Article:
Gates County pair meets AYP
GATESVILLE – The goal of the Federal No Child Left Behind (NCLB) Act is for all public school children to perform at grade level in reading and mathematics, and in Gates County, while three of the schools met expected goals, only two achieved Adequate Yearly Progress (AYP) status.
Gates County Public Schools Superintendent Robert F. Hahne said AYP is the minimum level of improvement that each student group within a school must achieve each year.
&uot;AYP is defined as a series of performance targets that states, school districts, and schools must achieve each year to meet the requirements of NCLB and every two years the state raises the benchmark,&uot; said Dr. Hahne. &uot;Improvement is measured by statewide target goals set increasingly higher and last year’s big jump in scores made it more difficult for our schools to achieve greater success this year; thus it appears they did not improve. When you get into the top percentile, as all our schools are, then there’s not much room up there for improvement.&uot;
Buckland and Gatesville Elementary Schools both achieved AYP with both meeting 17 of 17 target goals.
Schools failing to make AYP included T.S. Cooper Elementary, meeting 16 of 17 target goals; Central Middle School, which met 16 of 21 goals; and Gates County High, which met 14 of 17 goals.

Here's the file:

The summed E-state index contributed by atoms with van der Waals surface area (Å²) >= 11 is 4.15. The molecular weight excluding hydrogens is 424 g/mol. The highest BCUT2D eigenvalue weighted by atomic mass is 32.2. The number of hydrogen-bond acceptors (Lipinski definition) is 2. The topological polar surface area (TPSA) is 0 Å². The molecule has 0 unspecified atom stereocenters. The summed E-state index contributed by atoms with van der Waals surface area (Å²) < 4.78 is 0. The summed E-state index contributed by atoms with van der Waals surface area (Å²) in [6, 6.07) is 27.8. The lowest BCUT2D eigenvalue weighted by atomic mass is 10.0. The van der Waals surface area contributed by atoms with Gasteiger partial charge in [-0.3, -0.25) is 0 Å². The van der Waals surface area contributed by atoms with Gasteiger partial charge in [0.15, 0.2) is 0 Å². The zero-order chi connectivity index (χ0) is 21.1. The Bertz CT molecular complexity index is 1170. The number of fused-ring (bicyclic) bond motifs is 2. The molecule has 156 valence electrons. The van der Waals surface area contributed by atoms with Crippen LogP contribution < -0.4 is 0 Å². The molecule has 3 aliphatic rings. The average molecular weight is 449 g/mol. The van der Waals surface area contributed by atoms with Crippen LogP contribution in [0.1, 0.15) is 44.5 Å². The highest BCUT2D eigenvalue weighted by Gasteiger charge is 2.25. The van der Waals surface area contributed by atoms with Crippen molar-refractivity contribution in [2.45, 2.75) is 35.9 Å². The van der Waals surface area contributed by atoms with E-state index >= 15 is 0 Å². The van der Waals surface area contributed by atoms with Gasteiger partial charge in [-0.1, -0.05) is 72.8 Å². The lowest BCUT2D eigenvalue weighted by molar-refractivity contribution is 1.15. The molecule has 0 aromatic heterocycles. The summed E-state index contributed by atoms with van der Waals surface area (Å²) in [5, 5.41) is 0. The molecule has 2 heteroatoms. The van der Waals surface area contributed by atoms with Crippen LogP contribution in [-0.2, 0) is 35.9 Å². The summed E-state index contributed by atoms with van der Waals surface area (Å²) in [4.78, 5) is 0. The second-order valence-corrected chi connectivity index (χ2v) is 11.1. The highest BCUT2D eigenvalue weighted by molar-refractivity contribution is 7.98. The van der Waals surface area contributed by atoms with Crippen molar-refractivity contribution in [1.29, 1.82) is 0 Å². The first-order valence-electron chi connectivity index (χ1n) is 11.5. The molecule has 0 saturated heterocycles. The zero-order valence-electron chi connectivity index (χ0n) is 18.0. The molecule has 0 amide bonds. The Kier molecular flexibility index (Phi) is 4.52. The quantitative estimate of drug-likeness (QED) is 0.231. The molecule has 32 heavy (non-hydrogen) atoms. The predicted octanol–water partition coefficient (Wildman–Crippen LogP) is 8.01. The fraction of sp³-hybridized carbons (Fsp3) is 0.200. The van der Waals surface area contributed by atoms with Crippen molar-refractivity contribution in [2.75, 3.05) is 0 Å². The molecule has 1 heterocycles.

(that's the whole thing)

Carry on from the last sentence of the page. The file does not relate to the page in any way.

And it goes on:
Dr. Hahn added that North Carolina has defined statewide AYP target goals as a percentage of students in Grades 3-8 and Grade 10 expected to be at grade level in reading and mathematics each year. He also explained that the AYP takes test scores are broken down into 10 subgroups defined as students as a whole (all students), American Indian, Asian, Black, Hispanic, Multi-racial, White, Economically Disadvantaged (Free and Reduced Lunch), Limited English Proficient (LEP) and
Students with Disabilities (SWD).
&uot;They look at these subgroups and see how each of them did in reaching the benchmark, say for instance in math or reading,&uot; said Dr. Hahne. &uot;If just one student group in one subject at a school does not meet the targeted proficiency goal, then the school does not make Adequate Yearly Progress for that year. Schools must test at least 95 percent of students in each group.&uot;
Dr. Hahne also pointed out that no consequences apply to a school that misses AYP for one year. When a school finds out that it did not make AYP for the previous school year, they can use this information to identify areas that need attention and make necessary adjustments.
&uot;Schools must identify the specific areas needing improvement and work with parents, teachers, and experts to develop a plan to raise student achievement,&uot; he said. &uot;I do expect to see all five Gates County Schools on the AYP success list.&uot;